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Ideas for Theme Presentation for Humanities and Social Sciences (HASS)

by Beverley Paine, Nov 2020

It's easy to fall into buying and using student workbooks with the children reading text and then writing answers or drawing pictures to show that they've understood and learned the material. History and Geography can get a little tedious and boring if that's all we do.

We mixed it up a little, added plenty of excursions to interesting places. In fact, I don't think any outing, even to the shops, was devoid of informal and spontaneous chatting about some aspect of the trip that could easily tick boxes (outcomes) within the HASS curriculum. Most of our children's learning was either hands on activities or through conversation. It's amazing the range of topics we'd cover in a day. And I learned to not push the 'learning' aspect, not to overtly teach what I thought they should know, but follow their lead and feed their curiosity.

In the home there is lots we can do to make those dull and often tedious worksheets and lessons a bit more interesting. Yes, it takes a bit more work, organising and planning, and sometimes we spend more time looking for the materials to use than it takes to complete the activity! But it is worth it.

And I found that getting involved and making my own whatever it was modelled valuable practical and technical skills to the child. A criticism of home educators and teachers is that we often do the work for our children - cutting, sticky taping, gluing, painting, etc. It definitely looks like that is what we are doing. And the kids like the finished product because it meets their expectations as all too often, especially when they are very young, their attempts look nothing like the picture in the book, video or their imagination. My experience says that it doesn't matter, unless your child protests and wants to do it completely on their own. You working alongside them, demonstrating these skills, helps to pass on those skills. My kids would sometimes appear with a finished project that used skills I know I didn't teach them or hadn't seen them use before, yet they'd become competent.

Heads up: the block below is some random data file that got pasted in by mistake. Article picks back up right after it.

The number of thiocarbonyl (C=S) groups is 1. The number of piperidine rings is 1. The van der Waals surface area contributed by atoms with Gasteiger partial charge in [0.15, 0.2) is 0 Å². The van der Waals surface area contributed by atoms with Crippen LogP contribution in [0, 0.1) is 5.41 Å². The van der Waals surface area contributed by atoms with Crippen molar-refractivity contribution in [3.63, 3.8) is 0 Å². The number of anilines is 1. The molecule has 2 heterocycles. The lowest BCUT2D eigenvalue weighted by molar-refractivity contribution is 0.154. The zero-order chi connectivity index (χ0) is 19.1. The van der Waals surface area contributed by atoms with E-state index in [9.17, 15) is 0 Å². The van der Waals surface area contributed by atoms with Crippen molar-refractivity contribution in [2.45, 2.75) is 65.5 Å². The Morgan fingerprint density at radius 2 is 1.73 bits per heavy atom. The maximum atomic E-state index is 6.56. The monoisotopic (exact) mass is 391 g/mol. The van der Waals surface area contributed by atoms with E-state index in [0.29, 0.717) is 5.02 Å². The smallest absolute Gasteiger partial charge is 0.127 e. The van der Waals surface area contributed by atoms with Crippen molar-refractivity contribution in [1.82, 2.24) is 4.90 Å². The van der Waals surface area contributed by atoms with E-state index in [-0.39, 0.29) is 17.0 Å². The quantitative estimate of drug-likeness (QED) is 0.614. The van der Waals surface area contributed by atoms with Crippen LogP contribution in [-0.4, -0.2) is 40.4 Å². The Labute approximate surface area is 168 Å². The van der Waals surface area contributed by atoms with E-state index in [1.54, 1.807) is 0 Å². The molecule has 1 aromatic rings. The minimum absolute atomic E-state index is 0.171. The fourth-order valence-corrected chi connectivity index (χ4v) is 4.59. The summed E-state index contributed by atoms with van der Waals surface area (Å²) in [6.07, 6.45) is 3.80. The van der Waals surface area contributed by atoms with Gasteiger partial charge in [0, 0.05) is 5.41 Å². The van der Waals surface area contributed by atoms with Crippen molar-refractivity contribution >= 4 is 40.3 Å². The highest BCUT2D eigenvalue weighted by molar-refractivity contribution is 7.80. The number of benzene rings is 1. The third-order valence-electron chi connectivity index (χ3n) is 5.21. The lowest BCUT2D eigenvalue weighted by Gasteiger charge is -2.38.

One way we can make learning in HASS more interesting (for ourselves as well as the children) is through 'making' and 'creating'. Have a look at this list for some ideas when working on particular themes:

  • create an atmospheric corner or area specifically for that topic
  • bark painting (make your own paint, use different barks, make your own paintbrushes, etc)
  • make or play board or card games (we did this when studying Indonesia and tropical islands)
  • make books (explore different ways to make books - some families use Lapbooking, which is a fun approach to recording learning when doing unit studies)
  • create a Powerpoint slideshow, or YouTube video, or eBook
  • dioramas are fun and can be big or small, simple or detailed
  • present information using collage
  • create a comic strip, this could be on paper or digital
  • make a radio 'show' or 'podcast'
  • create a 'stop go' animation
  • arrange relevant resources and materials in a tray or box - create a 'learning centre' for your topic
  • make costumes and / or masks, either for yourselves or for toys
  • create a poster, mural, fabric wall hanging, or a map exploring different techniques and materials for each
  • complete a time line and display it
  • develop a flow chart to present information
  • explore and draw graphs to present information
  • make models - this can be huge fun, using materials from recycled packaging to small toys, LEGO and other construction toys
  • borrow books and magazines on the topic from the library and place in a basket in a spot accessible to the kids, 'strew' them around the room for casual interaction while the topic is 'hot'
  • display made objects on shelves
  • use old photo and picture frames to present information, reuse for new topics

I am sure you can add more ideas to this list! Have fun learning!


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Beverley Paine with her children, and their home educated children, relaxing at home.

Together with the support of my family, my aim is to help parents educate their children in stress-free, nurturing environments. In addition to building and maintaing this website, I continue to create and manage local and national home educating networks, help to organise conferences and camps, as well as write for, edit and produce newsletters, resource directories and magazines. I am an active supporter of national, state, regional and local home education groups.

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